Royal Oakleaf Lettuce
Royal oakleaf lettuce is very similar in appearance to standard green oakleaf lettuce but is heat tolerant and does not sour with external weather changes. It can remain uncut for a very long time, which allows it to be collected gradually. The forerunner of modern lettuce comes from Asia Minor. Herodotus wrote that Persian kings ate royal oak lettuce in the 6th century, and it became popular throughout Europe. Thanks to Columbus, this wonderful lettuce spread throughout the North American continent, and now you can find this delicious lettuce in almost every garden.
How to Grow Royal Oakleaf Lettuce from seeds:
• Sowing: Given that lettuce prefers cool weather, sow seeds directly when soil temperatures are at least 35 degrees F. At soil temperatures above 75 degrees F, the seeds will hibernate. For a good harvest, choose rich soil and a sunny location. Sow the seeds in rows 1-2 feet apart, then thin out the young seedlings. To get a consistently fresh crop in regions with cool summers or warm winters, plant a new crop every 2 weeks. Excellent companion plants for salad are onions, cucumbers, and carrots.
• Growing of Royal Oakleaf Lettuce: Maintain a constant moisture level, as the small lettuce roots need to be fed constantly. This will help preserve the freshness and tenderness of the taste. Mulch plants to effectively retain moisture and control weeds.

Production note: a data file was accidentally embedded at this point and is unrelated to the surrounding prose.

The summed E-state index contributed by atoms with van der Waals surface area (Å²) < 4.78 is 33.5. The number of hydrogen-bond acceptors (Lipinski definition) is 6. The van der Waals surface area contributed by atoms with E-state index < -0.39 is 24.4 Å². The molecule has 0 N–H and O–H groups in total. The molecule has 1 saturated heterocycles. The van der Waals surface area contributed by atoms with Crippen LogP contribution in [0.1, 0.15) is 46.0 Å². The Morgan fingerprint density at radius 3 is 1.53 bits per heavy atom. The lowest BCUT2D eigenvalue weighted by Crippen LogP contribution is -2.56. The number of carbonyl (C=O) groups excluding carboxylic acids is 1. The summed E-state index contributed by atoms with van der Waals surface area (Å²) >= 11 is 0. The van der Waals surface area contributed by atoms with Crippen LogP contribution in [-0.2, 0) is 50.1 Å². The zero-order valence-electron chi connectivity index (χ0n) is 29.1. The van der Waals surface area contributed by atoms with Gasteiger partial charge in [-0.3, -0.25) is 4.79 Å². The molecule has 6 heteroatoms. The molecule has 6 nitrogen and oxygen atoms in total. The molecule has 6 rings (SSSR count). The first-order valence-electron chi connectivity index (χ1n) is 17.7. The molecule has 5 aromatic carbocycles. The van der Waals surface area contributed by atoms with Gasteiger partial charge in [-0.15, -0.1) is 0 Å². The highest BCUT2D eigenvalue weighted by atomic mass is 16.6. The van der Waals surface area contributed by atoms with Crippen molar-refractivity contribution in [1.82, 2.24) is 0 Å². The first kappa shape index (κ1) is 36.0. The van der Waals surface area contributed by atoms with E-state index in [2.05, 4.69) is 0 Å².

• How and When to Harvest Royal Oakleaf Lettuce: Harvest the salad in the morning to maximize its crispy sweetness. You can collect a whole head of lettuce, cutting it off just above the soil surface and individual leaves. Harvest lettuce leaves all season until the plant's main stem begins to grow, giving the leaves a bitter taste. Then, you can store the incredibly tender and tasty salad in the refrigerator for about a week.
• Royal Oakleaf Lettuce Seed Saving: When the days get longer, the cold-loving lettuce wilts or raise its stem. To select the best plants for seed, collect seeds from plants that are slow to bear fruit. After the flowering of the stem, pods with seeds are formed. Ripe pods turn light brown and open, so keep an eye on them and shake the stem head into a bag daily. You can cut the entire plant when most of the pods are ripe and hang it upside down to dry completely. Shake out the seeds from the pods, and remove the white "feathers" by rubbing the seed on a fine mesh sieve. Store seeds in a cool, dry placе for 2-3 years.
- Latin Name: Lactuca sativa
- Type: Open Pollinated, Cool Season
- USDA Zones: 3, 4, 5, 6, 7, 8, 9, 10, 11, 12
- Seeds per Ounce: 20,000
- Planting Method: Direct Sow
- Sunlight: Full Sun
- Height: 9 Inches
- Color: Green